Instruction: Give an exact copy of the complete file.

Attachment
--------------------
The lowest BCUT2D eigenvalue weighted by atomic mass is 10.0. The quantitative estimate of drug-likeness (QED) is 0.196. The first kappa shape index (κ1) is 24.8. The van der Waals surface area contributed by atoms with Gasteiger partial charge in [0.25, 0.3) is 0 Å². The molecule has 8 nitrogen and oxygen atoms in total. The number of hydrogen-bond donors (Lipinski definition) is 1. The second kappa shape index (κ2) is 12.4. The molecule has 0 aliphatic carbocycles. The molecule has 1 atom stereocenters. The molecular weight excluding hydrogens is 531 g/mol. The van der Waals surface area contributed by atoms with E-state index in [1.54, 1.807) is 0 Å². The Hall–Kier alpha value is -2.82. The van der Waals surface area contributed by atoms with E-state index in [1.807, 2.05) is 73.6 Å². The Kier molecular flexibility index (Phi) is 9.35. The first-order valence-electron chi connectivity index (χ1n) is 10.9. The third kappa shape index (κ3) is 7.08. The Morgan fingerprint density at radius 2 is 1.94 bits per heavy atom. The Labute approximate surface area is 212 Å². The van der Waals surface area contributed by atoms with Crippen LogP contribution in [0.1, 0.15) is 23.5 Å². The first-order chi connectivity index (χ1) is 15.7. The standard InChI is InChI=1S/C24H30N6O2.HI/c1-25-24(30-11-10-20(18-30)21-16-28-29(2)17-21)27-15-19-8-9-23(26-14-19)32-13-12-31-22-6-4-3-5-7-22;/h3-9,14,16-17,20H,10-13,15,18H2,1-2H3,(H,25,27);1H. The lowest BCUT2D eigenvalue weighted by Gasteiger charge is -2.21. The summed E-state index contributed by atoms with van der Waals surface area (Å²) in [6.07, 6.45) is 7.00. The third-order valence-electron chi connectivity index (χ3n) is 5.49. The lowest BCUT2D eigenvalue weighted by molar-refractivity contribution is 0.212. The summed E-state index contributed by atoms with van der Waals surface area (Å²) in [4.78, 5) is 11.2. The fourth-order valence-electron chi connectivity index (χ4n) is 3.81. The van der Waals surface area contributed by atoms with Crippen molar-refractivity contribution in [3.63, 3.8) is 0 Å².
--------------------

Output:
The lowest BCUT2D eigenvalue weighted by atomic mass is 10.0. The quantitative estimate of drug-likeness (QED) is 0.196. The first kappa shape index (κ1) is 24.8. The van der Waals surface area contributed by atoms with Gasteiger partial charge in [0.25, 0.3) is 0 Å². The molecule has 8 nitrogen and oxygen atoms in total. The number of hydrogen-bond donors (Lipinski definition) is 1. The second kappa shape index (κ2) is 12.4. The molecule has 0 aliphatic carbocycles. The molecule has 1 atom stereocenters. The molecular weight excluding hydrogens is 531 g/mol. The van der Waals surface area contributed by atoms with E-state index in [1.54, 1.807) is 0 Å². The Hall–Kier alpha value is -2.82. The van der Waals surface area contributed by atoms with E-state index in [1.807, 2.05) is 73.6 Å². The Kier molecular flexibility index (Phi) is 9.35. The first-order valence-electron chi connectivity index (χ1n) is 10.9. The third kappa shape index (κ3) is 7.08. The Morgan fingerprint density at radius 2 is 1.94 bits per heavy atom. The Labute approximate surface area is 212 Å². The van der Waals surface area contributed by atoms with Crippen LogP contribution in [0.1, 0.15) is 23.5 Å². The first-order chi connectivity index (χ1) is 15.7. The standard InChI is InChI=1S/C24H30N6O2.HI/c1-25-24(30-11-10-20(18-30)21-16-28-29(2)17-21)27-15-19-8-9-23(26-14-19)32-13-12-31-22-6-4-3-5-7-22;/h3-9,14,16-17,20H,10-13,15,18H2,1-2H3,(H,25,27);1H. The lowest BCUT2D eigenvalue weighted by Gasteiger charge is -2.21. The summed E-state index contributed by atoms with van der Waals surface area (Å²) in [6.07, 6.45) is 7.00. The third-order valence-electron chi connectivity index (χ3n) is 5.49. The lowest BCUT2D eigenvalue weighted by molar-refractivity contribution is 0.212. The summed E-state index contributed by atoms with van der Waals surface area (Å²) in [4.78, 5) is 11.2. The fourth-order valence-electron chi connectivity index (χ4n) is 3.81. The van der Waals surface area contributed by atoms with Crippen molar-refractivity contribution in [3.63, 3.8) is 0 Å².